In the Citizens United decision of 2010, the U.S. Supreme Court opened the door for unions and corporations to make unlimited independent expenditures on campaigns. Citing the decision, a federal appeals court then ruled that limits on contributions to groups making independent expenditures also were unconstitutional.
The two decisions have given rise to independent-expenditure groups, such as American Crossroads, the pioneering Super PAC overseen by Karl Rove, and increased the importance of wealthy contributors like Thomas McInerney. In Connecticut, he can give only $100 to a gubernatorial candidate participating in the Citizens’ Election Program or $3,500 to a candidate who has opted out and is raising money privately.
But here are no restrictions on the amount he or anyone else can give to an independent-expenditure group. McInerney has given $2.3 million to federal Super PACs since 2010, according to Federal Election Commission filings, including $600,000 to American Crossroads and $670,000 to the Congressional Leadership Fund, which supports U.S. House Republicans.
McInerney did not respond to a request for comment made through DePetris.
In 2014, independent-expenditure groups spent $18 million on the Connecticut race for governor, mostly on negative ads. By comparison, the two major-party nominees, Malloy and Republican Tom Foley, each spent $6.5 million on the general election — the public-financing grants awarded to each candidate.
Under state law, FixCT can raise and spend money to promote Obsitnik so long as the campaign and the independent-expenditure group do not share strategies, staff or otherwise coordinate their activities. The committee has hired a compliance firm, Bulldog Compliance of Beverly, Mass., and Chalmers Burch & Adams, an elections law firm with offices in Georgia and Washington D.C.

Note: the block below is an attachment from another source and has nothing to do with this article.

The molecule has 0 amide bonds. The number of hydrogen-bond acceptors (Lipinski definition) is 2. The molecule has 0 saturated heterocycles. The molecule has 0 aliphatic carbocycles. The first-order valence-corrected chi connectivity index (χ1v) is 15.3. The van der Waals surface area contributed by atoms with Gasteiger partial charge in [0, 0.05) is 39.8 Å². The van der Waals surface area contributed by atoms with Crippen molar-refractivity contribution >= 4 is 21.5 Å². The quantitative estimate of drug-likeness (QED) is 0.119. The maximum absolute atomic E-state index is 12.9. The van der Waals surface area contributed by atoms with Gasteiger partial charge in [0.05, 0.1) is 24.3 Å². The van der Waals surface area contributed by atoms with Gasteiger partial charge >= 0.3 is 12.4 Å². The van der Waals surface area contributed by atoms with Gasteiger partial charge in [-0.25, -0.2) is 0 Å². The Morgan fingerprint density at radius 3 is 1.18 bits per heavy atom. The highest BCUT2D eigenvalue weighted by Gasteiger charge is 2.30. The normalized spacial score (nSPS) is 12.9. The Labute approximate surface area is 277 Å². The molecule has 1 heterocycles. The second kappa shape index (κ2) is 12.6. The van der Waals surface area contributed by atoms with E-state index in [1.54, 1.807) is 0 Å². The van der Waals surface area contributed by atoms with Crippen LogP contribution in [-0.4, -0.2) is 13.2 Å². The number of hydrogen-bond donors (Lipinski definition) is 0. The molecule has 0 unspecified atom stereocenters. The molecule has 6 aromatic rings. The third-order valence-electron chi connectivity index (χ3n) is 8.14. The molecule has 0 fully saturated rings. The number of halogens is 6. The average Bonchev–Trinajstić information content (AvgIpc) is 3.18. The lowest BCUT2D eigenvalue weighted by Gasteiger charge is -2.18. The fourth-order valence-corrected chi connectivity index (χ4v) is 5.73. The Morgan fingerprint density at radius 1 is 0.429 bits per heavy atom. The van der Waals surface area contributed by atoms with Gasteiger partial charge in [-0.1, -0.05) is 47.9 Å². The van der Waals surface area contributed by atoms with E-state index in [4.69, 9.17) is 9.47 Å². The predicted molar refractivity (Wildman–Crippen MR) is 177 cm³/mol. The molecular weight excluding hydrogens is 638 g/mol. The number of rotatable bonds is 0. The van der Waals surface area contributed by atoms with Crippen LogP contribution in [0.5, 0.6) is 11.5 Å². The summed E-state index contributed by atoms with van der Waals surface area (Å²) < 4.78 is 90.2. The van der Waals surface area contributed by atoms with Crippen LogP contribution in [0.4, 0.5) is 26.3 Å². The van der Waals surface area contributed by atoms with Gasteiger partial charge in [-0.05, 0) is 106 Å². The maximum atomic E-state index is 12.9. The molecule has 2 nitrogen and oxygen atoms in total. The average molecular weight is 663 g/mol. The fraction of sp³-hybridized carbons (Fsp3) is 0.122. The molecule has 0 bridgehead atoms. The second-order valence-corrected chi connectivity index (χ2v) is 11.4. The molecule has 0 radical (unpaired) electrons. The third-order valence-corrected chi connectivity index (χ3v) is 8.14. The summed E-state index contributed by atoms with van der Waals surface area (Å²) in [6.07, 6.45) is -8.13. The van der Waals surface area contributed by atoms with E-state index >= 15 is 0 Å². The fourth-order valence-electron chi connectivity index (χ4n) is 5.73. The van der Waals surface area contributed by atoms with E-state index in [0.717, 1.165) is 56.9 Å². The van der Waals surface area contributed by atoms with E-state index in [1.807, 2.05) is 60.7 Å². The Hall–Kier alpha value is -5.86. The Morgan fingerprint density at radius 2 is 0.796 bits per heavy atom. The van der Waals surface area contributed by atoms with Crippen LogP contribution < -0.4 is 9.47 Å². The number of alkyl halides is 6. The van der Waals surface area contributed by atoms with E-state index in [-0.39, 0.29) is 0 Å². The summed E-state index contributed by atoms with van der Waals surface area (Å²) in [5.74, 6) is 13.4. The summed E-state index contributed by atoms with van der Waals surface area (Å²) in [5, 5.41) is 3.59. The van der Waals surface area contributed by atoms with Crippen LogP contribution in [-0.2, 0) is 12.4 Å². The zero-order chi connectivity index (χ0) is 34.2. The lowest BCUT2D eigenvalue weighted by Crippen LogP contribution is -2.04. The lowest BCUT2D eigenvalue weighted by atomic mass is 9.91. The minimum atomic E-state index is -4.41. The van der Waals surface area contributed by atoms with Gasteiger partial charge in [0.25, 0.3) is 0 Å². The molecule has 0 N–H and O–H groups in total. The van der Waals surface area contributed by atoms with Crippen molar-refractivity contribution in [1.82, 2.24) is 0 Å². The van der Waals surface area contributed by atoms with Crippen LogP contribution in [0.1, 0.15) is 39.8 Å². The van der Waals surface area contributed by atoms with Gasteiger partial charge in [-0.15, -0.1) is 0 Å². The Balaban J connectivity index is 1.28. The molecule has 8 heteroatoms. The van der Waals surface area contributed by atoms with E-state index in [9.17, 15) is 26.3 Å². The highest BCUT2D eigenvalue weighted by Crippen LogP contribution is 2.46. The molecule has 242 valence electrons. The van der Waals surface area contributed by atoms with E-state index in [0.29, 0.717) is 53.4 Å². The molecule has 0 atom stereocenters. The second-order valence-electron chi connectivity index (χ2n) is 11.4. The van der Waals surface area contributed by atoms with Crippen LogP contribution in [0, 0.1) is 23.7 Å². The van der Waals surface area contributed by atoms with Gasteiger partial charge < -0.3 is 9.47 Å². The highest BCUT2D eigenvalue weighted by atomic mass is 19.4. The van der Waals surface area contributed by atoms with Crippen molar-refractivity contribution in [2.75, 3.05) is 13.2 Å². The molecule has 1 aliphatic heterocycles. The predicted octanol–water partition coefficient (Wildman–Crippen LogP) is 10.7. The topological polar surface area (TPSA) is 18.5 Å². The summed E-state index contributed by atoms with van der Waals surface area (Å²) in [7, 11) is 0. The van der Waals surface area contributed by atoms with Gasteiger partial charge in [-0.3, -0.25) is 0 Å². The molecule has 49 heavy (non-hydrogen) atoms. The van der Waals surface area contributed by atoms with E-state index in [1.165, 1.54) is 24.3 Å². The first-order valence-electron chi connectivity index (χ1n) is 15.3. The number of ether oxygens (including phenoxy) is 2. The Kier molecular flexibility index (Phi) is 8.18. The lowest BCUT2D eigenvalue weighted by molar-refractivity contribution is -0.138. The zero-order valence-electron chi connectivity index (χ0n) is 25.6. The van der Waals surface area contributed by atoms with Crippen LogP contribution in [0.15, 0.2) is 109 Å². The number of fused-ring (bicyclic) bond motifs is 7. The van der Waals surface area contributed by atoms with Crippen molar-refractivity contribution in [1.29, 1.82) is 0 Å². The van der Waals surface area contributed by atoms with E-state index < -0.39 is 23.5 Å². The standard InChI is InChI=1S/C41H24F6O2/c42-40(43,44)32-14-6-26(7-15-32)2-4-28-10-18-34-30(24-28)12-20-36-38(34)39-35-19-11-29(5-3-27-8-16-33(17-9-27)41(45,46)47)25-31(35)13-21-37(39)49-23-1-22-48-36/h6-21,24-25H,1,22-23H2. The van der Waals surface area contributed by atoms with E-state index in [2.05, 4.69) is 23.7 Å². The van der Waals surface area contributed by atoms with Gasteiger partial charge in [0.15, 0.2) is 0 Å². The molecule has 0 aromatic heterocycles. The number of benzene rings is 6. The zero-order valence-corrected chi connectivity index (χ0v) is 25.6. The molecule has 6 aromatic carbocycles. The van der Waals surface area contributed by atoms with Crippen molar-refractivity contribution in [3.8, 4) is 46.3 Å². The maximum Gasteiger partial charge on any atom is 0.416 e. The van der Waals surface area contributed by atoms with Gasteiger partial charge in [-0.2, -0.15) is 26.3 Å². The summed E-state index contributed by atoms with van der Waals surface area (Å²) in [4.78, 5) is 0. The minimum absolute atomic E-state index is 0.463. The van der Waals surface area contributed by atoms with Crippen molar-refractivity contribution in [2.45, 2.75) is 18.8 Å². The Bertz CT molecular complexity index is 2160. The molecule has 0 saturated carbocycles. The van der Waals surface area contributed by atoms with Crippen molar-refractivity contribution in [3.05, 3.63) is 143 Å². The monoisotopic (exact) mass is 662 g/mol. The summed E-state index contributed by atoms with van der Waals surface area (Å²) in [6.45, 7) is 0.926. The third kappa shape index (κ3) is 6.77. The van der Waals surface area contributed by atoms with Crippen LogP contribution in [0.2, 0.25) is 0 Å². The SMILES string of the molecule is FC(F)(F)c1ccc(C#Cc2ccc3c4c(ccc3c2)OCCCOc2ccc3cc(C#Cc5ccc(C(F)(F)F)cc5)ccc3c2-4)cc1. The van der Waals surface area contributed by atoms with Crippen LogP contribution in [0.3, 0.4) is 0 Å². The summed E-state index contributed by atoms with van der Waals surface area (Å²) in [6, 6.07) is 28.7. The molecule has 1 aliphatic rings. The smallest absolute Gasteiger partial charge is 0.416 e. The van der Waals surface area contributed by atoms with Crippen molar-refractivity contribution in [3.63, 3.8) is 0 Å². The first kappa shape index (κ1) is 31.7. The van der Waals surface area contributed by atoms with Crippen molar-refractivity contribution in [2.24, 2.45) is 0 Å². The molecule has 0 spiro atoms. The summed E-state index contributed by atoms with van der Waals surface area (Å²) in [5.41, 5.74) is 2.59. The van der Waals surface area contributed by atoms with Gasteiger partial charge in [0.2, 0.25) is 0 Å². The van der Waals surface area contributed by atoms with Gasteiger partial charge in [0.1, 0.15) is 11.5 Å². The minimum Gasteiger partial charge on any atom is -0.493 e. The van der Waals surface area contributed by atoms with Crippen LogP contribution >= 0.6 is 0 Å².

“We take compliance with CT state law seriously and will continue to do so,” DePetris said.
FixCT has had a relatively low profile until last week, when it filed its first 24-hour campaign-finance report. Beginning the day after the state nominating convention in May, state law requires independent-expenditure groups to report expenditure of more than $1,000 within 24 hours.
In addition to the $100,000 from McInerney, FixCT received $10,000 from DePetris and $25,000 from Alan Masarek, the chief executive officer of Vonage, the internet telecommunications company.
Its first major post-convention expenditure was $68,172 on June 18 to Connect Strategic Communications of Dallas for digital marketing, which previously was paid $23,575.
Ben Proto, an adviser to Obsitnik, said the campaign had no knowledge of FixCT until it launched a web site and sent a letter to delegates to the Republican state convention promoting Obsitnik. Proto, a delegate, was one of the recipients.
“We didn’t know they existed,” he said.
Proto said Connect Strategic, the digital marketing consultant for FixCT, did limited work for the Obsitnik campaign in 2017, primarily establishing an email system. It had no access to strategic information it could provide to FixCT, he said.
“They were not a strategic partner,” he said.